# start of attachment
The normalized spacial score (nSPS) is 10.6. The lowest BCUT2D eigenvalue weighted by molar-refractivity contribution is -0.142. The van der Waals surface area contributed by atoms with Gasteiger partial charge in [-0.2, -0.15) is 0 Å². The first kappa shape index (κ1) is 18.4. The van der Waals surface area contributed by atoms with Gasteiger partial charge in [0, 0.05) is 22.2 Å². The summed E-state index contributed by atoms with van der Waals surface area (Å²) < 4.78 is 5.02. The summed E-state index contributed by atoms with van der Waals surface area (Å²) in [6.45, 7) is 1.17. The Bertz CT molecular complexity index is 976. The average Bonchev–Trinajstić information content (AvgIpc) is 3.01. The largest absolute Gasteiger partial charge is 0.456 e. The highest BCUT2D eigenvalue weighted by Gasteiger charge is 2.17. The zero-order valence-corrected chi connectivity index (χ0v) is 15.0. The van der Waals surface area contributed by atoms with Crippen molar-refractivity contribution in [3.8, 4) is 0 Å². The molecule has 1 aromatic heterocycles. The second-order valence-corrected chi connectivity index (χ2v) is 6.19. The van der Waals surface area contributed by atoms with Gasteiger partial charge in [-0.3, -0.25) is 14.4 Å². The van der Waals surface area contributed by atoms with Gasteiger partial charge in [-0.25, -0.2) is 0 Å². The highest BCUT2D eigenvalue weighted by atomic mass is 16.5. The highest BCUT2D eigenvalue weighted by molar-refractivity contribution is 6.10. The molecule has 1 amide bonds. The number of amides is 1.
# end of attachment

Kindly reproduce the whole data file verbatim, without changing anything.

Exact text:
The normalized spacial score (nSPS) is 10.6. The lowest BCUT2D eigenvalue weighted by molar-refractivity contribution is -0.142. The van der Waals surface area contributed by atoms with Gasteiger partial charge in [-0.2, -0.15) is 0 Å². The first kappa shape index (κ1) is 18.4. The van der Waals surface area contributed by atoms with Gasteiger partial charge in [0, 0.05) is 22.2 Å². The summed E-state index contributed by atoms with van der Waals surface area (Å²) < 4.78 is 5.02. The summed E-state index contributed by atoms with van der Waals surface area (Å²) in [6.45, 7) is 1.17. The Bertz CT molecular complexity index is 976. The average Bonchev–Trinajstić information content (AvgIpc) is 3.01. The largest absolute Gasteiger partial charge is 0.456 e. The highest BCUT2D eigenvalue weighted by Gasteiger charge is 2.17. The zero-order valence-corrected chi connectivity index (χ0v) is 15.0. The van der Waals surface area contributed by atoms with Crippen molar-refractivity contribution in [3.8, 4) is 0 Å². The molecule has 1 aromatic heterocycles. The second-order valence-corrected chi connectivity index (χ2v) is 6.19. The van der Waals surface area contributed by atoms with Gasteiger partial charge in [-0.3, -0.25) is 14.4 Å². The van der Waals surface area contributed by atoms with Gasteiger partial charge in [-0.25, -0.2) is 0 Å². The highest BCUT2D eigenvalue weighted by atomic mass is 16.5. The highest BCUT2D eigenvalue weighted by molar-refractivity contribution is 6.10. The molecule has 1 amide bonds. The number of amides is 1.